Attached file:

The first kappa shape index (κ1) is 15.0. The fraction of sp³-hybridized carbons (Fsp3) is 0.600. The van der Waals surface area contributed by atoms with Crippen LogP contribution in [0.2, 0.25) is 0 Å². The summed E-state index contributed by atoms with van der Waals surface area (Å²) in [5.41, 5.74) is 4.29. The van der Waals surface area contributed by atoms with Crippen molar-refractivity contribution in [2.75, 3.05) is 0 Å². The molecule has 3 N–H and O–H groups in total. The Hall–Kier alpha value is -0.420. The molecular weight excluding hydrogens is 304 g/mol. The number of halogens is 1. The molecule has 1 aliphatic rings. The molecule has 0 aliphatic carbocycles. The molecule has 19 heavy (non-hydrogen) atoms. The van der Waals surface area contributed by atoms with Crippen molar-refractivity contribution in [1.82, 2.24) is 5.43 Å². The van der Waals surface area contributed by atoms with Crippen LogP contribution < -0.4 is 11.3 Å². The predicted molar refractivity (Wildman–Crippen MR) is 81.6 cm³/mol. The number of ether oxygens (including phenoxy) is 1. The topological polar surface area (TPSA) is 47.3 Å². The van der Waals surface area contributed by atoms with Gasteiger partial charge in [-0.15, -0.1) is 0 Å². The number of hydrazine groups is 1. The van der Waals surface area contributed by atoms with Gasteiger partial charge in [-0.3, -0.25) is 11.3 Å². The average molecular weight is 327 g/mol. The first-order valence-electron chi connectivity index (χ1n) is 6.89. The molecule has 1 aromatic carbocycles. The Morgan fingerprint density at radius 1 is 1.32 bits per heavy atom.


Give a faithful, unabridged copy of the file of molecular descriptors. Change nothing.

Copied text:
The first kappa shape index (κ1) is 15.0. The fraction of sp³-hybridized carbons (Fsp3) is 0.600. The van der Waals surface area contributed by atoms with Crippen LogP contribution in [0.2, 0.25) is 0 Å². The summed E-state index contributed by atoms with van der Waals surface area (Å²) in [5.41, 5.74) is 4.29. The van der Waals surface area contributed by atoms with Crippen molar-refractivity contribution in [2.75, 3.05) is 0 Å². The molecule has 3 N–H and O–H groups in total. The Hall–Kier alpha value is -0.420. The molecular weight excluding hydrogens is 304 g/mol. The number of halogens is 1. The molecule has 1 aliphatic rings. The molecule has 0 aliphatic carbocycles. The molecule has 19 heavy (non-hydrogen) atoms. The van der Waals surface area contributed by atoms with Crippen molar-refractivity contribution in [1.82, 2.24) is 5.43 Å². The van der Waals surface area contributed by atoms with Crippen LogP contribution < -0.4 is 11.3 Å². The predicted molar refractivity (Wildman–Crippen MR) is 81.6 cm³/mol. The number of ether oxygens (including phenoxy) is 1. The topological polar surface area (TPSA) is 47.3 Å². The van der Waals surface area contributed by atoms with Gasteiger partial charge in [-0.15, -0.1) is 0 Å². The number of hydrazine groups is 1. The van der Waals surface area contributed by atoms with Gasteiger partial charge in [-0.3, -0.25) is 11.3 Å². The average molecular weight is 327 g/mol. The first-order valence-electron chi connectivity index (χ1n) is 6.89. The molecule has 1 aromatic carbocycles. The Morgan fingerprint density at radius 1 is 1.32 bits per heavy atom.